14 Results for tag: cheerleading
The 2nd U.S. Circuit of Appeals upheld a U.S. District Court's 2010 ruling that competitive cheerleading
cannot be considered a sport under Title IX. In the 2010 decision, Judge Stefan R. Underhill forced Quinnipiac University to reinstate the women's volleyball team because competitive cheerleading
"is still too underdeveloped and disorganized to be ...
The Title IX Blog's Kristine Newhall, after framing her own requirements for how cheerleading
can be considered a sport (in light of its elimination at the University of Maryland), writes:
Meeting such conditions would clear the way for OCR to offer approval and thus make it count for Title IX which is what most schools are looking for: a cheap sport to ...
The Washington Post's Liz Clarke reports that the University of Maryland (UMD) has cut its 9-year competitive cheerleading
team because of budget. This development is especially devastating because UMD pioneered the recognition of cheerleading
as a varsity sport and was one of only a handful of Division I schools to offer elevated status to participants.
In the Atlantic essay, “How Title IX Hurts Female Athletes,” Linda Flanagan and Susan H. Greenberg cite the prevalence of injuries and eating disorders, as well as the tremendous pressure to win games as evidence proving Title IX’s negative impact on girls. Those issues are serious and do deserve attention, but male athletes face the same challenges ...
Over the weekend, the New York Times published a letter to the editor from the mother of a competitive cheerleader that probably wasn't well received at the HQ of the Women's Sports Foundation on Long Island:
To the Sports Editor:
Re “Cutting Men’s Programs Now to Satisfy Title IX in Future,” May 2: By lumping cheerleading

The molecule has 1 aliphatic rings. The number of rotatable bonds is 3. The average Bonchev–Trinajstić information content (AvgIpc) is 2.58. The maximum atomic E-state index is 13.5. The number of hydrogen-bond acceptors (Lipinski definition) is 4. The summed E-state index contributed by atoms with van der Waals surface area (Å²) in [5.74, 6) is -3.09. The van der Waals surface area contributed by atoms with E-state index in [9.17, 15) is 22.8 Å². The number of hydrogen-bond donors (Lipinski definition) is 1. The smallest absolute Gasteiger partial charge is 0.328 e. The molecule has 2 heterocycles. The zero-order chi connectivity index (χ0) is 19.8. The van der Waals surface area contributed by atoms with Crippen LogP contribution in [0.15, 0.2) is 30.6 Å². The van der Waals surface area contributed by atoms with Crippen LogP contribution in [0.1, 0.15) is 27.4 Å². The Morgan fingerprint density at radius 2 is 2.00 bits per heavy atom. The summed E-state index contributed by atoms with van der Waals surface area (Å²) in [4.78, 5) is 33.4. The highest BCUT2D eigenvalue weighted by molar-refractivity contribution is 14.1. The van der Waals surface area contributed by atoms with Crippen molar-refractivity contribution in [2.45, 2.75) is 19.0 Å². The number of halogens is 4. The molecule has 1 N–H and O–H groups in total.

with drill team and ...
We've written about how Title IX poses a threat to high school athletic booster clubs. That's why we were cheered earlier today when we read this account of how the father of two cheerleaders sprung into actionwhen his local school board tried to pass regulations that would have forced the cheer boosters to share the money they raised with other clubs:
The news just moved on the AP wire. Quinnipiac University has submitted its Title IX compliance plan to Judge Stefan Underhill. According to the story, the school will keep both competitive cheer and volleyball under the plan, while adding women's golf and women's rugby.
Unmentioned by the story, however, were the men's teams the school eliminated in the ...
Over the past few weeks, I have to admit that I've been more than a little vexed over the controversy concerning competitive cheer and Title IX. I feel that way because there's an elephant in the room that the opponents of competitive cheer are either working to obscure or just refuse to acknowledge.
You see, competitive cheer already qualifies as a ...
Here's a piece of news that had me gasping in astonishment: the National Organization of Women has come out in support of competitive cheer. Here's a linkto the statement:
a place in the sports world will force the development of stricter regulations, official tournaments, and improved training and safety procedures -- important ...
A couple of weeks ago, I got to know Kimberly Archie, the founder of the National Cheer Safety Foundation. And after having a couple of conversations with her, it was impossible not to come away incredibly impressed at both her knowledge and her energy. Here at the College Sports Council, we're very excited to be working with her.
To get a better idea of ...